Library Loot is a weekly event co-hosted by Claire fromThe Captive Reader and Marg from The Adventures of an Intrepid Reader that encourages bloggers to share the books they’ve checked out from the library.
Under the Poppy – Kathe Koja
I thought this sounded like a rather interesting novel, plus it’s set in Belgium, a place I’ve visited but don’t think I’ve read much about.
From a wartime brothel to the intricate high society of 1870s Brussels, Under the Poppy is a breakout novel of childhood friends, a love triangle, puppetmasters, and reluctant spies.
Under the Poppy is a brothel owned by Decca and Rupert. Decca is in love with Rupert, but he in turn is in love with her brother, Istvan. When Istvan comes to town, louche puppet troupe in tow, the lines of their age-old desires intersect against a backdrop of approaching war. Hearts are broken when old betrayals and new alliances—not just their own—take shape, as the townsmen seek refuge from the onslaught of history by watching the girls of the Poppy cavort onstage with Istvan’s naughty puppets . . .
Under the Poppy is a vivid, sexy, historical novel that zips along like the best guilty pleasure.
Nominated for the IMPAC Award. Winner of the Gaylactic Spectrum Award.
The Devotion of Suspect X – Keigo Higashino
(I’m not going to copy-paste the blurb here as I don’t really want to know what this book is about!). Instead, I’ll just say that I first heard of this book from Bibliojunkie, who said: “The story is a puzzle embedded in a bigger puzzle. A story that challenges the reader’s blind spot.” And I was like, ooh!
It all begins in the 1920s, when a blustering country policeman, Constable Michael Walsmear, literally punches his way into American photographer Charles Castle’s London studio. Walsmear has what he claims are photographs of fairies. Sir Arthur Conan Doyle, whom Castle approaches to verify the pictures, offers a large sum of money to have Walsmear’s photographs destroyed. But even more than cash, Castle wants the truth. His quest takes him to Burkinwell, a seemingly peaceful country village seething with secrets. Armed with a camera, he encounters gypsies and wild dogs, the innocent girls of the photos and the murderous thieves who threaten them, a beautiful garden and unspeakable sexual practices. He also discovers the most shocking truth of all: that absolute purity and utter depravity are folded together in the human heart.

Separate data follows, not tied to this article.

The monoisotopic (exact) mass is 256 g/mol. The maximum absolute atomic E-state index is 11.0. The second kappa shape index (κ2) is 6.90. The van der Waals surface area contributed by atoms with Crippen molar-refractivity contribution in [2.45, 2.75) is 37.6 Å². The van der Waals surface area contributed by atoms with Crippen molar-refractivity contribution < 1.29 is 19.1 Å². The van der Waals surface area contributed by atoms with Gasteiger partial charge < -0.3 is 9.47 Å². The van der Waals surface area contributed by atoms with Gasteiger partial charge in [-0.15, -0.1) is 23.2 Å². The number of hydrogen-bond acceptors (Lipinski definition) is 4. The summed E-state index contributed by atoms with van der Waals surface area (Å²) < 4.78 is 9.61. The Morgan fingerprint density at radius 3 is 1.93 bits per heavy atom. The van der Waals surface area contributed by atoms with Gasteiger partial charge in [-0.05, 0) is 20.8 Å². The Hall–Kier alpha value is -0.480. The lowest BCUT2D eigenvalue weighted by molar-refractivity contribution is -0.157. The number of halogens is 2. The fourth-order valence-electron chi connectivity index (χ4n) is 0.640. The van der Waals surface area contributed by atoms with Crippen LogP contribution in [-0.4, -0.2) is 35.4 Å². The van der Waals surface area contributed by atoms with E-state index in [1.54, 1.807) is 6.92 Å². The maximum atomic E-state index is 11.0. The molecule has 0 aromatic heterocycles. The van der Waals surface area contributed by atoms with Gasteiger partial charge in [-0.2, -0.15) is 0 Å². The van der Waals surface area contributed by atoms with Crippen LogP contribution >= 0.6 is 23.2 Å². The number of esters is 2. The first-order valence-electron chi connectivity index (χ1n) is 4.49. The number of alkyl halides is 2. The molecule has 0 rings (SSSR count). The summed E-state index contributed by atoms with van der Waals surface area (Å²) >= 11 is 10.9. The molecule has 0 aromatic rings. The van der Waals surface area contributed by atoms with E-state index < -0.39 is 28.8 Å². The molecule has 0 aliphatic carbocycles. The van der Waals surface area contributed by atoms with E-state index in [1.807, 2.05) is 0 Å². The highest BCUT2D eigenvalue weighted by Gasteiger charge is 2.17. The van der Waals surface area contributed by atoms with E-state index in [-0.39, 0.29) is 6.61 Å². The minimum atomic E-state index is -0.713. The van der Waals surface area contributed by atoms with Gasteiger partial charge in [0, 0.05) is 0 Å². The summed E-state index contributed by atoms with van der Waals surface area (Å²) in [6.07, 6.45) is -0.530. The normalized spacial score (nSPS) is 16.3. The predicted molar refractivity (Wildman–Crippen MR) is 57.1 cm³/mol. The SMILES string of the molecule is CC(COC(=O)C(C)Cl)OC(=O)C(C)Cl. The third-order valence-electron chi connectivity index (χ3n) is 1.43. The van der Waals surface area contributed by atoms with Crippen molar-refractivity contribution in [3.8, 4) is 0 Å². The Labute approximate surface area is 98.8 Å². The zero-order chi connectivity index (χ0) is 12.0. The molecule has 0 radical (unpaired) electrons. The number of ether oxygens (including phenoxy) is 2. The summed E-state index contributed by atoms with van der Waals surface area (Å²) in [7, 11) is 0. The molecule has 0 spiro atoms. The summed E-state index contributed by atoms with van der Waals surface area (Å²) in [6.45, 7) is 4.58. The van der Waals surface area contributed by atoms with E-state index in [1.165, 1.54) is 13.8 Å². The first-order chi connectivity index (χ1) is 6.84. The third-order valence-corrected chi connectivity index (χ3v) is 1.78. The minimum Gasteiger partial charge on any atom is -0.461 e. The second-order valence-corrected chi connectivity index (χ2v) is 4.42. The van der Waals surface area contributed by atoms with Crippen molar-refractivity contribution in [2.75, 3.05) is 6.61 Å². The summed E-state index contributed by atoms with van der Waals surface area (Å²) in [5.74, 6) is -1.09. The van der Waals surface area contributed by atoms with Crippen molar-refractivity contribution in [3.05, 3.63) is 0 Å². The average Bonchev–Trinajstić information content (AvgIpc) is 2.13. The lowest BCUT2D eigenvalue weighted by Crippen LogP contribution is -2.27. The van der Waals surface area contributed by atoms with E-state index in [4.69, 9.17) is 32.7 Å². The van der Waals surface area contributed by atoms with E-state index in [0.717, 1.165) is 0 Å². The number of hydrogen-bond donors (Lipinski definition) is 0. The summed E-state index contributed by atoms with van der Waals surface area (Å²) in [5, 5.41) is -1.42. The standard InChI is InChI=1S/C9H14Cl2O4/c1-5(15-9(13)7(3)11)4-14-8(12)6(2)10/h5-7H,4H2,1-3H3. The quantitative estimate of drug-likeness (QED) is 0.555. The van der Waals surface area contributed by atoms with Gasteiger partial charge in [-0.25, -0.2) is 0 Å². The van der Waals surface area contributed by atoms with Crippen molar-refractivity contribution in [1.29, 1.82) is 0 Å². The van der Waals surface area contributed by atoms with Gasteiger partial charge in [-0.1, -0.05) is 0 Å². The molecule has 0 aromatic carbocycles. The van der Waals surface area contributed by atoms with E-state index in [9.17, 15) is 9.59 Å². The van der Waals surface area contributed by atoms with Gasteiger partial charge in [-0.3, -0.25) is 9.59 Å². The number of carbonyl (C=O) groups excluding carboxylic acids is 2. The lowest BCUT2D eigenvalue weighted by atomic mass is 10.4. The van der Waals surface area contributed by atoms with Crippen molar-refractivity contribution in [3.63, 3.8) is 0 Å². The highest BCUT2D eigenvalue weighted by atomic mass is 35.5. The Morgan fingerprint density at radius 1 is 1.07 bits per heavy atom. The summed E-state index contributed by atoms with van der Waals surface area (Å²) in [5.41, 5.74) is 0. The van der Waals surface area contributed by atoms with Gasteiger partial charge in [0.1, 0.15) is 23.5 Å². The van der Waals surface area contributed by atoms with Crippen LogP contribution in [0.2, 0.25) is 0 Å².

The Israeli novelist David Grossman’s impassioned account of what he observed on the West Bank in early 1987—not only the misery of the Palestinian refugees and their deep-seated hatred of the Israelis but also the cost of occupation for both occupier and occupied—is an intimate and urgent moral report on one of the great tragedies of our time. The Yellow Wind is essential reading for anyone who seeks a deeper understanding of Israel today.
An Overdrive e-book
The Hundred Thousand Kingdoms (The Inheritance Trilogy) – N.K. Jemisin
For Once Upon a Time VI
Yeine Darr is an outcast from the barbarian north. But when her mother dies under mysterious circumstances, she is summoned to the majestic city of Sky. There, to her shock, Yeine is named an heiress to the king. But the throne of the Hundred Thousand Kingdoms is not easily won, and Yeine is thrust into a vicious power struggle with cousins she never knew she had. As she fights for her life, she draws ever closer to the secrets of her mother’s death and her family’s bloody history.
With the fate of the world hanging in the balance, Yeine will learn how perilous it can be when love and hate – and gods and mortals – are bound inseparably together
For wee reader:
Curious George Color Fun – H.A. Rey
All of Baby, Nose to Toes – Victoria Adler, illustrated by Hiroe Nakata
Spot Goes to the Farm – Eric Hill
Paddington Bear All Day – Michael Bond, illustrated by R.W. Alley